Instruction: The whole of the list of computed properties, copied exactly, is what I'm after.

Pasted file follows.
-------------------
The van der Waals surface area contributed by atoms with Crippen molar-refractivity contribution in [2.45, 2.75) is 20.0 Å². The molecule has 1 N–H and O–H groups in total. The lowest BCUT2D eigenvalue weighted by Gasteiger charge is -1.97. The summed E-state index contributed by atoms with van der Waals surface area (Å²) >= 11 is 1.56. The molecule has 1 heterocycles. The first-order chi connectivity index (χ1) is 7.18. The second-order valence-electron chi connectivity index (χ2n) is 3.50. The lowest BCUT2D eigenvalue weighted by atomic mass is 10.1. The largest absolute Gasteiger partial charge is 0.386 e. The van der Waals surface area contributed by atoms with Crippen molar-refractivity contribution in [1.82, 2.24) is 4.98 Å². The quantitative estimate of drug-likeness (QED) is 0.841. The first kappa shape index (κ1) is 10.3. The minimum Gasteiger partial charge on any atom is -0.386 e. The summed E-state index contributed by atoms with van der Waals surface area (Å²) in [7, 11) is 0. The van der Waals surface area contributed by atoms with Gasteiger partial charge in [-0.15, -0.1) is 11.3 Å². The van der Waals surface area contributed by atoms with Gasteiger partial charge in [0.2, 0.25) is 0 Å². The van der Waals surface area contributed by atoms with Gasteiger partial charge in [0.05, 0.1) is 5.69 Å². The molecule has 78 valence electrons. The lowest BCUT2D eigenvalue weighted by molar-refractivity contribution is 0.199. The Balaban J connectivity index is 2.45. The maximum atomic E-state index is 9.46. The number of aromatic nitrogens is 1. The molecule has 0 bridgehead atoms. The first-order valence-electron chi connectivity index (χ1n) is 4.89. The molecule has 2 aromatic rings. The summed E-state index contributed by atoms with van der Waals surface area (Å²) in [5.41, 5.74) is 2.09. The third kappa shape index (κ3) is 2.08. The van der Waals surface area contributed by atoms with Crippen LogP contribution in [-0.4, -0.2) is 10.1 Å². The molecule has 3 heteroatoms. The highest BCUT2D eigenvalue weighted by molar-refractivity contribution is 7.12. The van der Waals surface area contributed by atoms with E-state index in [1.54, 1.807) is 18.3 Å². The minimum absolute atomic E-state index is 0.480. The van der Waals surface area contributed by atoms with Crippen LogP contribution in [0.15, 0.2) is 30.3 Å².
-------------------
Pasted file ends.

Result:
The van der Waals surface area contributed by atoms with Crippen molar-refractivity contribution in [2.45, 2.75) is 20.0 Å². The molecule has 1 N–H and O–H groups in total. The lowest BCUT2D eigenvalue weighted by Gasteiger charge is -1.97. The summed E-state index contributed by atoms with van der Waals surface area (Å²) >= 11 is 1.56. The molecule has 1 heterocycles. The first-order chi connectivity index (χ1) is 7.18. The second-order valence-electron chi connectivity index (χ2n) is 3.50. The lowest BCUT2D eigenvalue weighted by atomic mass is 10.1. The largest absolute Gasteiger partial charge is 0.386 e. The van der Waals surface area contributed by atoms with Crippen molar-refractivity contribution in [1.82, 2.24) is 4.98 Å². The quantitative estimate of drug-likeness (QED) is 0.841. The first kappa shape index (κ1) is 10.3. The minimum Gasteiger partial charge on any atom is -0.386 e. The summed E-state index contributed by atoms with van der Waals surface area (Å²) in [7, 11) is 0. The van der Waals surface area contributed by atoms with Gasteiger partial charge in [-0.15, -0.1) is 11.3 Å². The van der Waals surface area contributed by atoms with Gasteiger partial charge in [0.2, 0.25) is 0 Å². The van der Waals surface area contributed by atoms with Gasteiger partial charge in [0.05, 0.1) is 5.69 Å². The molecule has 78 valence electrons. The lowest BCUT2D eigenvalue weighted by molar-refractivity contribution is 0.199. The Balaban J connectivity index is 2.45. The maximum atomic E-state index is 9.46. The number of aromatic nitrogens is 1. The molecule has 0 bridgehead atoms. The first-order valence-electron chi connectivity index (χ1n) is 4.89. The molecule has 2 aromatic rings. The summed E-state index contributed by atoms with van der Waals surface area (Å²) in [5.41, 5.74) is 2.09. The third kappa shape index (κ3) is 2.08. The van der Waals surface area contributed by atoms with Crippen LogP contribution in [-0.4, -0.2) is 10.1 Å². The molecule has 3 heteroatoms. The highest BCUT2D eigenvalue weighted by molar-refractivity contribution is 7.12. The van der Waals surface area contributed by atoms with E-state index in [1.54, 1.807) is 18.3 Å². The minimum absolute atomic E-state index is 0.480. The van der Waals surface area contributed by atoms with Crippen LogP contribution in [0.15, 0.2) is 30.3 Å².